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In Conversation with Jamil Lahham, Director of 'Dirty Laundry Day'.

Jamil Lahham is a Syrian-American director and animator who has worked on multiple featured titles including Cloudy With A Chance of Meatballs and as the animation director on the Academy Award-winning short film "The Fantastic Flying Books Of Mr. Morris Lessmore.” Lahham recently screened his animated short, “Dirty Laundry Day” at ANNY. The short has been shown in film festivals all over the world, and won Best Animation at the 2015 Queens World Film Festival.
Noah Tavlin, ANNY [Animation Nights New York] Correspondent to Animation For Adults, discussed “Dirty Laundry Day” with Jamil Lahham.

AFA: What was your exposure to animation when you were growing up in Syria? What did you watch that made you interested in animation?

JL: Growing up in Syria, we were exposed to animation from East Asia—Chinese animation, Korean—but not the good stuff. We would get a limited amount of obscure animated TV shows. My fellow American animators wouldn't have even heard of the titles, they were so backwards and primitive. A lot of talking animals losing their parents and going on a journey to find or save them or whatever. And we had European stuff too. The only American animation we grew up watching was some of the classic Warner Brothers cartoons. We were familiar with Bugs Bunny, Tom & Jerry and Woody Woodpecker.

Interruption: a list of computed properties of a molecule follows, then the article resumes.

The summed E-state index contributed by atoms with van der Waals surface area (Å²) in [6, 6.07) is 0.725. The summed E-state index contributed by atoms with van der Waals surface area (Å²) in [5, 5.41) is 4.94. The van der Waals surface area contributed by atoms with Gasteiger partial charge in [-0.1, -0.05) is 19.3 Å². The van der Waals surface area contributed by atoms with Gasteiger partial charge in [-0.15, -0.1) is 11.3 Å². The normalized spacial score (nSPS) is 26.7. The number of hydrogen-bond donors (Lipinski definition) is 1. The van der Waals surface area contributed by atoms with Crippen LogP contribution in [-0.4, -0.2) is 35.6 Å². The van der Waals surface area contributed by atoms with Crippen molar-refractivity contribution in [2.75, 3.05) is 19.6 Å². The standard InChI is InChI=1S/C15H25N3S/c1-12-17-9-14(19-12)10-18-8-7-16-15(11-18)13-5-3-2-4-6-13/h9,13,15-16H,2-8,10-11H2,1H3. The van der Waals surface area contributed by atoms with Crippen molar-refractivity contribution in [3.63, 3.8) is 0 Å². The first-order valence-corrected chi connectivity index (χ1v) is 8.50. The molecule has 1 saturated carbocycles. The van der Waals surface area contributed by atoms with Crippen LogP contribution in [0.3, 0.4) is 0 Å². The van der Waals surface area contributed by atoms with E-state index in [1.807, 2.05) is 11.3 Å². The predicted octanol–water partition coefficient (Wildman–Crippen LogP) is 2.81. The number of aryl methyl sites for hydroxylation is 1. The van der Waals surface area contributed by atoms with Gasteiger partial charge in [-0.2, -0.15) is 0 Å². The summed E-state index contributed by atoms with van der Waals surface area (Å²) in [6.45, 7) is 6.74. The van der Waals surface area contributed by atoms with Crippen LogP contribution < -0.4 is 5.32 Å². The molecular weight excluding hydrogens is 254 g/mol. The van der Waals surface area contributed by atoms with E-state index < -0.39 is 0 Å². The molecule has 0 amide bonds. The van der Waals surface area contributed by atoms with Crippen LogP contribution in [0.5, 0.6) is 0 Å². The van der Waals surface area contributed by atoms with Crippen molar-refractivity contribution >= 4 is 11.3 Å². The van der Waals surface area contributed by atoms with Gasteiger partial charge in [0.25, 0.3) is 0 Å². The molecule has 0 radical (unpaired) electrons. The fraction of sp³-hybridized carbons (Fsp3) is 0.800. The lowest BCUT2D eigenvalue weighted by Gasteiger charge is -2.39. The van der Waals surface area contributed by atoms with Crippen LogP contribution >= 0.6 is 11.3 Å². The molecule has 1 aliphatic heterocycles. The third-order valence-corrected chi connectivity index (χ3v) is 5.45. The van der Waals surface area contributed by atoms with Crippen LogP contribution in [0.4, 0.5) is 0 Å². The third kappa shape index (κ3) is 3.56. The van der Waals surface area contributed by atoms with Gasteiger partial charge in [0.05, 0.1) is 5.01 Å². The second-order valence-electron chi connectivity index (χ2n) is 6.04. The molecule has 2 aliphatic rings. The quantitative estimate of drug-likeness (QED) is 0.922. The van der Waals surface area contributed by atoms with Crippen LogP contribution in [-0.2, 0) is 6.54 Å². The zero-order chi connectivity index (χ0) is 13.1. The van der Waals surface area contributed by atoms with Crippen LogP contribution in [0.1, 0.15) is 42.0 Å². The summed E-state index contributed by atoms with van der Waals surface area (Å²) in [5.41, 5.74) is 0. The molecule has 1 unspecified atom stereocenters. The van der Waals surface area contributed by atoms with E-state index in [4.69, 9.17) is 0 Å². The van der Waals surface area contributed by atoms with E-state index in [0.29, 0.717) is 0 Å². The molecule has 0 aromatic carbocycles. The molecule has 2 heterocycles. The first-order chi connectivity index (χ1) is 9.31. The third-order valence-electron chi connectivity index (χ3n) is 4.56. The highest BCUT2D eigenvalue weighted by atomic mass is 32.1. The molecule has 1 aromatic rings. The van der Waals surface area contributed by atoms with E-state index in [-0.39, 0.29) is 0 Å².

And you moved to the US to study animation?

Not necessarily for that reason. What happened was, my family was slowly petitioning to come to the US, and I just happened to be next in line. By the time I was ready and able to come here, it was 2002. I was enrolled in an art school in Syria, majoring in interior design. Interior design became my introduction to animation. At that time, I didn't even know 3D existed. Slowly, some colleagues showed me 3D Studio Max and how it could be helpful for modeling interiors. That blew my mind. I was a kid in a candy store. Slowly I was introduced to the concept of animating and moving these models in space. That's when a lightbulb went off in my head for animation.

At that point in my life, I was slowly learning about myself. Interior design didn't seem like the thing for me. However, it was a very natural jump from interior design to animation. I needed to polish the knowledge I had taught myself, so I applied to Ringling College.

Based on “Dirty Laundry Day”, it is evident that you are a natural visual storyteller. Were you always interested in storytelling? Were you ever drawing comics or anything like that on the side?

No, that all came in later. See, that's the sad part about growing up in a third world country. Even if, as a kid, you knew what you wanted, there was no way to know how to achieve it. Animation for us Syrian kids, it wasn’t an option. It's not there for you to consider. Art altogether is looked down upon. It's not considered a thing that a real man can pursue as a job. It's a strange, backwards mentality.

My brother and I were interested in drawing. Our father wanted us to learn painting; he wanted us to study more traditional, classical forms. He was keen on sending us to summer schools where they focused on drawing and painting. But storytelling, as an art form, wasn't even on the map.